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Sally Carlisle Completes 12-Week Class on “Aquaculture in Shared Waters”

Sally Carlisle, Allen Insurance and Financial

Sally Carlisle

Sally Carlisle of Allen Insurance and Financial has completed the 12-week class “Aquaculture in Shared Waters,” offered earlier this year by Coastal Enterprises.

Carlisle, a member of the business insurance team and based in the company’s Belfast office. The class was offered at locations in Brunswick and Belfast, with the final four classes offered via video conference.

Topics included site selection; shellfish biology; marketing, sales and logistics; equipment and husbandry and public health and biosecurity.  Presenters included representatives of the Maine department of Marine resources, the Maine Aquaculture Association, the Maine Aquaculture Innovation Center, Coastal Enterprises, UMaine’s Sea Grant program and the U.S. Army Corps of Engineers.

“Continuing education is an important part of all aspects of the insurance industry,” said Carlisle. “This class offered a unique opportunity to learn about what is and will continue to be one of our state’s burgeoning industries.”

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Health Benefits – Information Update – 4/6/2020

By Sherree L. Craig, CEBS

Sherree L. Craig, CEBS

Sherree L. Craig, CEBS

Bravo to the businesses continuing uninterrupted, but changed, right now.

As you may be struggling to maintain your footing in business, your employees need some assurances and an understanding of what might happen with their oh-so-important-now health benefits in the event of a reduction in their work hours, a temporary layoff, a furlough, or if a termination of employment becomes necessary.

• Maine Insurance Code Update. By order of Governor Mills, an employer may continue to insure employees during an interruption to their employment. If an employer chooses this option, this offer must be made to “all affected employees on a non-discriminatory basis.”

• COBRA/mini-COBRA. Federal law requires companies with 20 or more employees to offer continuous group health plan coverage to qualified beneficiaries for a certain period of time, depending on the qualifying event. In Maine, employees working for a company with fewer than 20 employees also have a continuation of coverage opportunity in the event of a temporary layoff. This mini-COBRA protection can extend for up to 12 months and can be paid by the employee or company. The insurance company should be notified of this status change, but the employee’s coverage will be maintained on your group bill. It is important to note that if your company is officially out of business, these options are no longer available.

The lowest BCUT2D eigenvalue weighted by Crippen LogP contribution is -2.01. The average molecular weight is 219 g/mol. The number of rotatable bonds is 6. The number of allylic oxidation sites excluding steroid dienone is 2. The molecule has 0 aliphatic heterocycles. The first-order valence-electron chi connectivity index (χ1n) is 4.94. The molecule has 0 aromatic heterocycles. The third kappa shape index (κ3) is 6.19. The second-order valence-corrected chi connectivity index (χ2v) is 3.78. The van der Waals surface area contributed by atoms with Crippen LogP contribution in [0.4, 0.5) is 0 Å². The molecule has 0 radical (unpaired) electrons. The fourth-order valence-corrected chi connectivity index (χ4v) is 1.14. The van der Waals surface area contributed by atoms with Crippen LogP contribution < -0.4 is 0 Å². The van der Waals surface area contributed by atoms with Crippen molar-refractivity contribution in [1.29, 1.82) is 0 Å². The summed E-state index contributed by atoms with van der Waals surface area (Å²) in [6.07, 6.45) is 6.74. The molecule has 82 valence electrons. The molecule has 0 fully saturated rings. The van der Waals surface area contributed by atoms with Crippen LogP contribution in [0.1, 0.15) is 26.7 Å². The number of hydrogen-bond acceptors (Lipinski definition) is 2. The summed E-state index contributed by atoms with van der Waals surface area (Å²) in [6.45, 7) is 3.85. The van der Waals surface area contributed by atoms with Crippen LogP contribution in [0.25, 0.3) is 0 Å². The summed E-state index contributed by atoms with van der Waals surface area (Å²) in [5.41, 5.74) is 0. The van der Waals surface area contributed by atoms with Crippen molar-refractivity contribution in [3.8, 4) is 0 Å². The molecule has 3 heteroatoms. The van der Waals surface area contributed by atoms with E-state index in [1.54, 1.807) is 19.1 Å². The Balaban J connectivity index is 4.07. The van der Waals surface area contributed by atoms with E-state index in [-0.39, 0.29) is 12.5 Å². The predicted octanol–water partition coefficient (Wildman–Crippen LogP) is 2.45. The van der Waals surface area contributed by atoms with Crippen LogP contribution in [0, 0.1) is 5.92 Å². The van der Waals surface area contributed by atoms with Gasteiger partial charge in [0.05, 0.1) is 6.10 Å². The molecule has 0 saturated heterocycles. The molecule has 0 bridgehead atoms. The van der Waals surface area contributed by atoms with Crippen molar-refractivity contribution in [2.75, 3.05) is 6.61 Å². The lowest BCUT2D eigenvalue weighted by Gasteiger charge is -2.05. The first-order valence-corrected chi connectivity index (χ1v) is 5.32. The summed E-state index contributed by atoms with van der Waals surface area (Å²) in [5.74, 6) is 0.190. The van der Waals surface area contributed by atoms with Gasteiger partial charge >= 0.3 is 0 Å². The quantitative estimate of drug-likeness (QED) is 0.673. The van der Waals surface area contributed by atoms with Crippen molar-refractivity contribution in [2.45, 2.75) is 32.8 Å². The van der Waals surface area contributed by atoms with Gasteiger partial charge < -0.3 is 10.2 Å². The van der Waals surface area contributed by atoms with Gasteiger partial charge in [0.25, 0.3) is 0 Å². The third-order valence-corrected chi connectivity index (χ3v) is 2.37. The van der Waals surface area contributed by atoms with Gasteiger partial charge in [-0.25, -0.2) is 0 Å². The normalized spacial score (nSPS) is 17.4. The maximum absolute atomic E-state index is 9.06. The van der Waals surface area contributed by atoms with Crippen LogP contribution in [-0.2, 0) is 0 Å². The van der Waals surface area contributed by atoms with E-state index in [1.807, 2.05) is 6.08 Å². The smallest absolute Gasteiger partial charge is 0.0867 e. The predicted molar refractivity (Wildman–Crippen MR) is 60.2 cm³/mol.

• Healthcare.gov Special Enrollment Opportunity. Employees should be encouraged to review this chance to enroll on the Federal Healthcare Exchange in a timely manner. The loss of group health insurance is considered a qualifying event (unless for non-payment of premiums). This is the time to enroll and apply for subsidies. It must be done at the termination of the group health coverage or at the end of a COBRA election period. They cannot elect COBRA for a few months and then try to switch to the Exchange.

• MaineCare. Due to the expansion of MaineCare eligibility, many of your employees may find themselves eligible for this program. They may apply for coverage or check eligibility at www.maine.gov/mymaineconnection.

If you have questions about this topic, or other federal requirements for continuation of coverage during a medical leave, I encourage you to reach out to your insurance benefits professional.

Wishing you all the best for your health and success.

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Anna Moorman Recognized for 2019 Sales

Anna Moorman

Anna Moorman

Anna Moorman of Allen Insurance and Financial has been recognized for Medicare supplement sales in 2019 by Anthem, one of the largest Medicare supplement carriers in the state of Maine.

Moorman is one of two agents at Allen Insurance and Financial who specialize in the complex market of Medicare insurance, working with a number of insurance carriers to give customers a range of choices to suit their needs. Moorman has been with Allen Insurance and Financial since 2012.

The Anthem award was announced in Portland on Feb. 25. This is the fifth consecutive year that Moorman has received an award from Anthem for Medicare sales; for 2019 she was named one of Anthem’s top 10 sales leaders.

“This award indicates that Anna’s clients appreciate the way she simplifies the process,” said Michael Pierce, company president. “And that’s key, because our goal is to provide dedicated, one-on-one attention to our Medicare customers, assessing each person’s needs and finding options that will align with their budget and healthcare goals.”

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Memo to our Customers and Community / COVID-19

30 September 2020

We hope you are safe and well.

Our doors are closed to the public as we do our part to protect our employee-owners, our customers and our communities. Still, and as always, if you have questions, or need assistance with your insurance policy, we are here to help.